The good stuff:
1) Role models:
I always appreciate reading about other successful women and in each More issue, I wind up liking the cover interview and (especially) the one-pager 'this is what (x age) looks like.' I also like that the magazine features women in their 40s, 50s, an 60s - I love seeing what paths these women have taken, what I might be able to expect at those ages, how I might be able to balance career and family, and what choices these women made that I might have to make someday. I also like that your magazine specifically chooses older women to feature since in much of the media, women disappear after a certain age even though they are more accomplished, have more interesting stories and have made more impact than their younger counterparts.
2) General interest blurbs:
Occasionally the fashion pieces have interesting bags, skirts, etc. Also, I like that the magazine has book and music reviews, recipes (although I don't really cook - I always think I might though! And I love Mark Bittman) and bits of health/science reporting.
The not-as-good stuff:
1) The 'don't worry, honey, you look great'/'this will hide your problem areas so no one will see what you really look like!' tone implying the women in the audience think they *don't* look great:
One of the first things I noticed in a previous issue was the overuse of the word 'still' in several pieces about skin care and fashion (something along the lines of 'you're still not in terrible shape, so you can still consider wearing something like this!' or 'you still have decent skin tone, so you don't need these kinds of products yet'). Also, much of the fashion advice is about covering up flaws. I find this tone to be extremely annoying - it assumes that I'm unhappy with the way I look and want to hide or fix things. Don't get me wrong - I'm as into the science behind anti-oxidant moisturizers as the next female. But I don't spend my mornings in front of the mirror tearing myself apart. Or my shopping sprees thinking about what clothes are best to hide in.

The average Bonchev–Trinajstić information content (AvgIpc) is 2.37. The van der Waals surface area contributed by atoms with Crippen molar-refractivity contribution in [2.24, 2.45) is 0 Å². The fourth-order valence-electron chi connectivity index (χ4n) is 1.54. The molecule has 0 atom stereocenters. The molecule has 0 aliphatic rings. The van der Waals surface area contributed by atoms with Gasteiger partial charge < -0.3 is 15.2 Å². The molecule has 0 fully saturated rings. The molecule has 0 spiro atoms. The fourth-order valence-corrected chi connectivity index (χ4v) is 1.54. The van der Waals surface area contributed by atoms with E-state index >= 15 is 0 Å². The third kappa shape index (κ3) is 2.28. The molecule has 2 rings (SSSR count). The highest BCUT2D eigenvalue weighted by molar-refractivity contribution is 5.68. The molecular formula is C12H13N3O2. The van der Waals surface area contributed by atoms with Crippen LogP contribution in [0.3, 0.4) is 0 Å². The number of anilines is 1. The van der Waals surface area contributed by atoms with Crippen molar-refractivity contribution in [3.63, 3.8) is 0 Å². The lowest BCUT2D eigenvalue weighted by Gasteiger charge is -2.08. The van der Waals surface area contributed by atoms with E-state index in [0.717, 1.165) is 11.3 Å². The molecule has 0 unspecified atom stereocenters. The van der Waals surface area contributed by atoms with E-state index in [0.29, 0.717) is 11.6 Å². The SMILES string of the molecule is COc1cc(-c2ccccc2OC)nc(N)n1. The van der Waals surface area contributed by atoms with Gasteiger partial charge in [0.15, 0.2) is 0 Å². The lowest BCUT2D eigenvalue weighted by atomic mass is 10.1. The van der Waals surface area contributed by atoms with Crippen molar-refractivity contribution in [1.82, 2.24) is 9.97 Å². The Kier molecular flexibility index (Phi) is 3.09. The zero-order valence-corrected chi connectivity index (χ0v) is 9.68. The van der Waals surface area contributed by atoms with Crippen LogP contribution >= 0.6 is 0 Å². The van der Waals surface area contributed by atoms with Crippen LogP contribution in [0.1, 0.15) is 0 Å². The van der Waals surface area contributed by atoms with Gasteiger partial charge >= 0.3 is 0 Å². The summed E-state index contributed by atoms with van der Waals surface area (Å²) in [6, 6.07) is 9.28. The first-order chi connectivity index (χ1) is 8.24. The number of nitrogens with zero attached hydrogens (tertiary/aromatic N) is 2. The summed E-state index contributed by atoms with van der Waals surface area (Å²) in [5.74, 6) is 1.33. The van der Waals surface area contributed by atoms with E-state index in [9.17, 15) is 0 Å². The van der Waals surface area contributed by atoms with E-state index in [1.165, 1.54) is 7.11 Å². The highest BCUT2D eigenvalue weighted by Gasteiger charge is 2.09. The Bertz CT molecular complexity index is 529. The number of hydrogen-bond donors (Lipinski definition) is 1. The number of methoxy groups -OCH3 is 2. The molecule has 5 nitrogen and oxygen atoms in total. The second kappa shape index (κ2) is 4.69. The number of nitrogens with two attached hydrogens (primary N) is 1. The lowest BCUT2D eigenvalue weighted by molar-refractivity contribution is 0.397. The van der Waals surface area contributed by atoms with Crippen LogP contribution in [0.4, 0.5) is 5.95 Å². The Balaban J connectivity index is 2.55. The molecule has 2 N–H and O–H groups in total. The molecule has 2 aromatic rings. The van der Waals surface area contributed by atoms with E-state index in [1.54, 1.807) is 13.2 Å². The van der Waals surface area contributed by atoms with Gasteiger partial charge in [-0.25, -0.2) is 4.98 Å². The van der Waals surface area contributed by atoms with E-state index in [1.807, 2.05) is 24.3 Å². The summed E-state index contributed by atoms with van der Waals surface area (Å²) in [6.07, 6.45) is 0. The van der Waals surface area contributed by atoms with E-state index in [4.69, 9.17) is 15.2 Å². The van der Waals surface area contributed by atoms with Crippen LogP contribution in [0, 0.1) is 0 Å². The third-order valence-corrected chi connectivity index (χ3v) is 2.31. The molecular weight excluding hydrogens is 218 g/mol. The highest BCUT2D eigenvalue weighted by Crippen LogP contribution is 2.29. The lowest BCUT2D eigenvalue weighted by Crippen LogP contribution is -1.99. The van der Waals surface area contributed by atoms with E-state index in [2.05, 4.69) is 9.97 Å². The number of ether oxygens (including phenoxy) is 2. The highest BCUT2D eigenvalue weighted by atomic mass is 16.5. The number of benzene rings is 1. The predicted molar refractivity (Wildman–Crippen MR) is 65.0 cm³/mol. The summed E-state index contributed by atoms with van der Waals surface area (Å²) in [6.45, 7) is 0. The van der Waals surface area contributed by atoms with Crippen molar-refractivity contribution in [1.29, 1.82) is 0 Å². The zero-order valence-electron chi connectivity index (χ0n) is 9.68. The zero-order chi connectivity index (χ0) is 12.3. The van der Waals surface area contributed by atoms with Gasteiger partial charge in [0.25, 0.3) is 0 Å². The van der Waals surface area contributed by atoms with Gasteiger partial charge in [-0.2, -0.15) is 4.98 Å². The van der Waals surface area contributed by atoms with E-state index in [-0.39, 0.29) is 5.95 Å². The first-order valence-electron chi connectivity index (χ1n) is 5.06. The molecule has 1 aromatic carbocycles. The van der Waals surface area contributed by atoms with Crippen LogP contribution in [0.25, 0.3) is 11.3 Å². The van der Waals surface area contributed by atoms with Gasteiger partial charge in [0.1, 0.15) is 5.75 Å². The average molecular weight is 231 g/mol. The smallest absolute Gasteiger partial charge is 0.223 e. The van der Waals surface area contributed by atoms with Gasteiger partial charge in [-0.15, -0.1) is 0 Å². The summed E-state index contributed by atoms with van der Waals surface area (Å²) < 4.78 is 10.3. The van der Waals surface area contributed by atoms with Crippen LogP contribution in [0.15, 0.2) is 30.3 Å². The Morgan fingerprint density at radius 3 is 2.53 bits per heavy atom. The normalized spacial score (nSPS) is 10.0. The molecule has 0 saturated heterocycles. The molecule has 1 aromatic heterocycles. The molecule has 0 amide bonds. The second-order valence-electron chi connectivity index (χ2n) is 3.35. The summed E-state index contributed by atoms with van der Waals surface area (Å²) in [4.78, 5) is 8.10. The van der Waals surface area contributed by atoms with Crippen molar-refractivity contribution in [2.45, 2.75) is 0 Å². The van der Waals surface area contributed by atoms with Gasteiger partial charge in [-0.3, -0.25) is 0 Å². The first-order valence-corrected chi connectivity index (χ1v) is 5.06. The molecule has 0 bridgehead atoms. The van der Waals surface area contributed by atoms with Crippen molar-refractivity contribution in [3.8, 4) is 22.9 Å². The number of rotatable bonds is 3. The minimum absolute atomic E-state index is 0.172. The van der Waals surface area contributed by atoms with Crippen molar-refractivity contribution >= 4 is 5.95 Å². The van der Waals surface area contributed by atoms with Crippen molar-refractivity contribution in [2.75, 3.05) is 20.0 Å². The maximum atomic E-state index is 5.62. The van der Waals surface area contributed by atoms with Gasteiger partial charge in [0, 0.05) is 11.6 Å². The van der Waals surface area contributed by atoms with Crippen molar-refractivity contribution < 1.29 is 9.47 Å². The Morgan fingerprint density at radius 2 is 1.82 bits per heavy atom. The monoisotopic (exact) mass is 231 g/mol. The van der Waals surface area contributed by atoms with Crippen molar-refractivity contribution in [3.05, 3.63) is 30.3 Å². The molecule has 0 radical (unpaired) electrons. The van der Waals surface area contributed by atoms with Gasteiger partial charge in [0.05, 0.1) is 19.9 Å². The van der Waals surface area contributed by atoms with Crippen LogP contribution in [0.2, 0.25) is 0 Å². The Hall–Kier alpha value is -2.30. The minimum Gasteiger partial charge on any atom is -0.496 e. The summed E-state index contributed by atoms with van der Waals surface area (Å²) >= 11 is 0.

2) Generally unrelatable articles to my demographic:
In this issue 'is your hair aging you?' is wasted pages that I just flip over. I don't have 'multiplying grays', 'helmet hair' or 'granny bun'. And I'm not looking for a hair stylist who is the 'cheapest surgeon you'll find' (who's thinking about age-correcting plastic surgery in their 30s?) I don't know who Dr. Quinn, Medicine Woman is so I don't know what it means that no stylist endorses her look.
In another example, the author discusses issues with her feet. The are bits and pieces of this article that are relatable (mentioning what women can do to avoid problems is relatable and 'do you need an orthotic' isn't age specific) but for the most part I skim through this and say 'don't have that, don't have that, don't have that...' So this is only a useful article to me in that it shows me what is in store for me ten to twenty years down the road.
I hope this is helpful in some way!
I am surprised that your writing staff was too young to remember the reference used by Apple's Siri in your article, Is Siri sexist? on page 36 of the September 2012 issue. Daisy, Daisy was the song sung by the HAL 9000 computer as it was disassembled at the end of 2001: A Space Odyssey; So, YES! Siri WAS programmed by a man.